Responding to vehement complaints from Tosans, state officials have created two new plans that would allow Glenview Avenue to absorb additional traffic during Zoo Interchange reconstruction without requiring the road to be widened.
Numerous residents had expressed concern that Glenview - also known as 84th Street - would become a shortcut to the Milwaukee Regional Medical Center and that neighborhood children would be endangered.
"We heard many comments that this was too much for the Glenview roadway," said Bill Mohr, Wisconsin Department of Transportation Major Projects Manager, adding that homeowners don't want to lose 5 to 8 feet of property to make room for more lanes.
Options laid out
The first option, which Project Director Bob Gutierrez called as good a solution as the four-lane design, is to create a lane running from Bluemound Road to Wisconsin Avenue that traffic in both directions could use to make turns. The road would stay in its existing footprint, but the Bluemound/Glenview intersection would require reconstruction and pedestrian-friendly enhancements such as crosswalks and countdown timers.
The second option is to reconstruct the intersection, but only restripe the roadway to indicate turn lanes and crosswalks.
"We would do the minimal we could do to make it work," Mohr said.
The state needs to make changes to local streets before the Zoo Interchange reconstruction begins, so a design option for Glenview Avenue is needed within two to three weeks, Gutierrez said.
Other plan changes eyed
The proposed expansion of Glenview was one of three impacts of the Zoo Interchange plans that generated significant complaints.
Medical center users want access from Interstate-94 east and west. DOT officials are now looking into the possibility of extending 95th Street, which is adjacent to the freeway, into the medical campus.
Business owners on Bluemound Road near Highway 100 said they feared the proposed loss of a municipal parking lot and some parking in front of their establishments.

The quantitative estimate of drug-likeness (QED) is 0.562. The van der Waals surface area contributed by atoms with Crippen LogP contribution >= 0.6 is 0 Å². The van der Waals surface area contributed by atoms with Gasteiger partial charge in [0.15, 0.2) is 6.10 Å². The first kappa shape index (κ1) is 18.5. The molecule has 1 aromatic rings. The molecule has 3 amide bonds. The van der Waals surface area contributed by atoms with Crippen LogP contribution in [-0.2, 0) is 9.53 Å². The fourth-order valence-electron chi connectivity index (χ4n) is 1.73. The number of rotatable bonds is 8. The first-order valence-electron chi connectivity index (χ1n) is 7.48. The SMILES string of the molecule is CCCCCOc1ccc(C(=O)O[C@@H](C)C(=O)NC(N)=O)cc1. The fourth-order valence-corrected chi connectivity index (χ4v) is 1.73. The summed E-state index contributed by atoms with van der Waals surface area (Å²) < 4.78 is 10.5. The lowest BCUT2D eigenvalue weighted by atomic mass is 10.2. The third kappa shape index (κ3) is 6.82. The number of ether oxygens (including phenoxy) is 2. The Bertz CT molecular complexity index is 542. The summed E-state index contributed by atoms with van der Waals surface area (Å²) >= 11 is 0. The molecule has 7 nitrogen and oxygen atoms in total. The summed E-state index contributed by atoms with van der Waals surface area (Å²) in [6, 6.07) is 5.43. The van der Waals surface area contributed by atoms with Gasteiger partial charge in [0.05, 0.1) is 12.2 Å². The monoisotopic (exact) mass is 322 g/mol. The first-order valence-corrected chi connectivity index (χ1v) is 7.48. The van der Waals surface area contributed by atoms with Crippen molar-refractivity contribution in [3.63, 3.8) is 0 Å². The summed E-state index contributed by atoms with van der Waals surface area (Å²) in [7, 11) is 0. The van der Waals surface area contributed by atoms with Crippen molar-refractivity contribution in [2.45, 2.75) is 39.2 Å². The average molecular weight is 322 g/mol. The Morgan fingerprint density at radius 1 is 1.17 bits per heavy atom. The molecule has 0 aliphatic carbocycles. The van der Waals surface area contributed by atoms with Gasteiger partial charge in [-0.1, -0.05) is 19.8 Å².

Previously, the DOT called for three through-lanes in each direction, three left-turn lanes and one right-turn lane at the intersection of Bluemound and Highway 100. By eliminating the right-turn lane, parking would be saved along Bluemound west of Edwardo's restaurant.
Alderwoman Jacqueline Jay said she is glad to see businesses will retain parking, but she still has one major concern: Plans still call for widening Highway 100, also known as Mayfair Road, to eight lanes. With homes on the east side of the street, she worries about the safety of residents who would try to cross such a wide roadway.
"It seems like we're trying to send traffic down Highway 100 rather than sending them through the interchange," Jay said.
More or less traffic?
Alderwoman Linda Nikcevich also worried that Zoo Interchange plans were pushing vehicles - most of which are not from Wauwatosa - into the city, and that the city and its taxpayers will be responsible for increased policing and road maintenance. Not to mention its residents will face the dangers that come with busier and more congested streets.
"Wauwatosa is bearing the brunt of it," she said.
Gutierrez said that even though there has been a lot of focus on local road, he anticipates most traffic traveling through the region will use the Zoo Interchange.
"We have not been doing a good job of getting the message across that reconstruction of the Zoo Interchange will reduce traffic on the local streets of Wauwatosa," he said.
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